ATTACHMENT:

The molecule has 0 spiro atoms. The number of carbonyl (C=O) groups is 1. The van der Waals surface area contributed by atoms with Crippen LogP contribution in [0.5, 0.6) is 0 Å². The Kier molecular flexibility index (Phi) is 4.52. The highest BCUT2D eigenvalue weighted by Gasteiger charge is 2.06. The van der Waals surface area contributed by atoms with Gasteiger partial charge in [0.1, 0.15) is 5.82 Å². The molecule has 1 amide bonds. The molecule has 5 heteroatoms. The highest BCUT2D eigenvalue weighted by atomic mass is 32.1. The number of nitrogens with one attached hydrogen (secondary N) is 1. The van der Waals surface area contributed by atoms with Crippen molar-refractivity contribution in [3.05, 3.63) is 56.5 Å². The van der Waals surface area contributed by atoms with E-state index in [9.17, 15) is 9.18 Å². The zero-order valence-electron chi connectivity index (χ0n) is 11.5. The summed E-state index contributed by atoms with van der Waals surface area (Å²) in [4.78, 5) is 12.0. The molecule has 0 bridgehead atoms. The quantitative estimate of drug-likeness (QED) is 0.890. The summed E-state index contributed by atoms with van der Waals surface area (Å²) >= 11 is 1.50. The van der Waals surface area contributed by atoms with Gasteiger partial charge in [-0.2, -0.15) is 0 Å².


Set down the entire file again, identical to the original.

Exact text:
The molecule has 0 spiro atoms. The number of carbonyl (C=O) groups is 1. The van der Waals surface area contributed by atoms with Crippen LogP contribution in [0.5, 0.6) is 0 Å². The Kier molecular flexibility index (Phi) is 4.52. The highest BCUT2D eigenvalue weighted by Gasteiger charge is 2.06. The van der Waals surface area contributed by atoms with Gasteiger partial charge in [0.1, 0.15) is 5.82 Å². The molecule has 1 amide bonds. The molecule has 5 heteroatoms. The highest BCUT2D eigenvalue weighted by atomic mass is 32.1. The number of nitrogens with one attached hydrogen (secondary N) is 1. The van der Waals surface area contributed by atoms with Crippen molar-refractivity contribution in [3.05, 3.63) is 56.5 Å². The van der Waals surface area contributed by atoms with E-state index in [9.17, 15) is 9.18 Å². The zero-order valence-electron chi connectivity index (χ0n) is 11.5. The summed E-state index contributed by atoms with van der Waals surface area (Å²) in [4.78, 5) is 12.0. The molecule has 0 bridgehead atoms. The quantitative estimate of drug-likeness (QED) is 0.890. The summed E-state index contributed by atoms with van der Waals surface area (Å²) >= 11 is 1.50. The van der Waals surface area contributed by atoms with Gasteiger partial charge in [-0.2, -0.15) is 0 Å².